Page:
I was sitting on the couch on the laptop, and yes, he still texted me from the tractor. Vince is an engineer who probably owns no more than three books. He has never liked reading, or even spelling. He’s not the type I’d ever thought I’d marry, but here we are.

A few writer friends responded to my post with similar situations – non-writing husbands who were along for the rollercoaster. What I found so interesting in their responses, however, was the “but.” It was present in every response. My husband doesn’t like books BUT…  he’s the best editor. My husband doesn’t write either, BUT…  he’s my biggest fan.

Most writers don’t marry other writers, but God still makes it happen, doesn’t He? Maybe they’re not exactly like us (which, honestly, is probably a good thing), but they each love their writing spouses. And they have a huge desire to support them, in whatever way they’re able. Maybe they don’t read their wife’s romance novel cover to cover – or even at all – but they give up time spent with them, sometimes pick up the slack in housework duties, pay for writing conferences and contest entries, give them their own “writing space,” and sometimes even enter into the process in a way. They support, encourage, and push when necessary. But the best part is, as their writing spouse is flying through ups and downs on that crazy roller coaster of the publishing world, they’re right there next to them, in the seat, going up and down with them.

Thank You, God, for the husbands of writers. You knew exactly what we needed.

Starting over at 89

I spent the evening with my grandpa tonight. He’s less than two weeks into a new life – living alone. This, after 67 years of marriage.

As I sat with him on the couch, I realized I’d hardly talked to my grandpa over the last several years. Not because I didn’t want to, but because communication is so hard. His doctor says he only has 10% of his hearing, which I believe is a generous estimate. Especially when his quiet granddaughter is the one speaking. 🙂 And up until lately, I’ve always talked to my grandma, who could hear better than I could.

I’m here to abate his loneliness, but how does one do that if she can’t be heard?

Easy. You listen. I asked my grandpa to help me figure out some cords on the piano – no talking involved, just playing.

Then, I asked him about his favorite memories, and he delved into some amazing stories about the time that actually cost him his hearing. He spent years aboard a ship in the Navy during World War II. He says when the guns went off, the boys lost their hearing for a few days. “We never thought anything of it, because it always came back eventually.” Until he was 89, and suddenly it stopped coming back. Ok, not suddenly. But you get the idea.

We relived memories of my grandparents’ courtship. He told me about their first date to see his grandmother, and they drove back his inherited car and got 5 flat tires. He told me about his first grade classroom.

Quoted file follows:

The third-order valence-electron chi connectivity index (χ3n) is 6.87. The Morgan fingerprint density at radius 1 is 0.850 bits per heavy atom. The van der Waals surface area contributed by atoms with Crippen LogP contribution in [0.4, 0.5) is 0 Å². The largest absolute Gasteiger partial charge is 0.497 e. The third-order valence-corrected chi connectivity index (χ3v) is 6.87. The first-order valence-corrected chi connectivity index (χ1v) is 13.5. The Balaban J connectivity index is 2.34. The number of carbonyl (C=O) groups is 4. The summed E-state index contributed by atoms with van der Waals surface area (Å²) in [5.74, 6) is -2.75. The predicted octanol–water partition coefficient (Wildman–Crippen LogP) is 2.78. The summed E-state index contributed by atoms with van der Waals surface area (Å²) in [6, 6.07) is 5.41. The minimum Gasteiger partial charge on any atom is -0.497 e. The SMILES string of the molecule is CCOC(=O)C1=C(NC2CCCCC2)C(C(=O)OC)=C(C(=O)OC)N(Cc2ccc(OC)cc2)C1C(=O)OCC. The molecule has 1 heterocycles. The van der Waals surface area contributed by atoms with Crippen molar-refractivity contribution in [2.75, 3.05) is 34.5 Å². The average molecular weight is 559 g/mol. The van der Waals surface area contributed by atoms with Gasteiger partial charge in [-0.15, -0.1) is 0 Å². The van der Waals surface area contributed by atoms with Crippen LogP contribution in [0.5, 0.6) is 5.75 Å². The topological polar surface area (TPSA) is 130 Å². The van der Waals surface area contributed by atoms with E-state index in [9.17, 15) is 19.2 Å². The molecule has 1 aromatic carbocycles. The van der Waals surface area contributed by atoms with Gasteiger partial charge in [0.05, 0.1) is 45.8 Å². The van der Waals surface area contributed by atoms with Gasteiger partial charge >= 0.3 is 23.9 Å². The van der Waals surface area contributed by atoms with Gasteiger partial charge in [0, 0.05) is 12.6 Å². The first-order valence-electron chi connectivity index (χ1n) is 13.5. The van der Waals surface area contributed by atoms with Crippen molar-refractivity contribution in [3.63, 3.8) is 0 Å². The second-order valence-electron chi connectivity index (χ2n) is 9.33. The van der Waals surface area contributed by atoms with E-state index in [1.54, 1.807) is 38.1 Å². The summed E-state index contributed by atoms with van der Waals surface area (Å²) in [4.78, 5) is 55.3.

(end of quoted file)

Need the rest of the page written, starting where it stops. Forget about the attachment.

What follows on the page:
He may not be able to remember who was supposed to come visit him tomorrow, but he remembers meeting the love of his life, dating tons of girls at camp, and carving pumpkins with a three-year-old me. You know, the important stuff.

 

I leaped outside my comfort zone this week

I majorly stepped outside my comfort zone to speak at my grandma’s memorial service. She was that important to me, and I wanted to tell everyone why. She served food, raised children, and helped her husband. Sounds like anyone’s grandma, but there’s a reason she was a blessing to me specifically.

I was blessed with a very fun, outgoing, friendly family. If you haven’t met my grandpa yet, it’s only because you haven’t come within about a 10 foot radius of him. Even the introverts in my family are talkative.

No idea how I ended up a part of this family. I’m a quiet, introspective writer who only speaks when I have something to say. Naturally I took a background role, watching their antics and enjoying the conversation. It could have been a lonely role if it hadn’t been for my grandma. When all my cousins were the ones having adventures and drawing tons of friends, my grandma noticed me. She spent as much time with me as I’d give her, and she read every book I ever wrote (and believe me, there were many books, they were long, and not always good). She would have made the best sales agent ever, because she was my biggest fan.

Whenever I visited, the red carpet came out, cookies were served, and Grandma would sit on the edge of her seat to hear about my highly uninteresting life. Unless you’re a movie star, where else can you get that kind of treatment? Especially someone as quiet as me.

Aside from simply noticing me, we bonded because my Grandma was also a background person. My grandpa may have been the one turning in the essays and papers for his academic work, but it was my grandma who typed them up. On a typewriter. Her family may have run smoothly, but that’s because she was working her tail off behind the scenes to make it that way. She was a natural born leader, but she chose the role of a servant to honor God.

When are you in the background? Maybe you stay at home with kids, or you work on a menial task at church. Perhaps you do the right thing when no one’s looking. It’s tempting to become discouraged when no one realizes what you do. But don’t assume you are unimportant. Oh no, you are definitely not. Everyone who visited my grandma left feeling like an individual rather than part of the crowd. To each of those people, she meant the world. She noticed people the world did not, and took interest in people that others ignored. As a result, she had hundreds of people at her funeral, all celebrating her life. Even at 88, she had more friends than most young people. She may have felt ignored at times, but let me tell you – she was noticed by those she noticed.

Yes, she was an incredible servant of God. Why was I lucky enough to have this woman as my grandma? I have no idea. But I do know that God, in His sovereignty, knew what one quiet little girl needed for the first 30 years of her life.

And I thank God for my grandma.

Those in the background – keep doing what you’re doing. Someone is thanking God for you.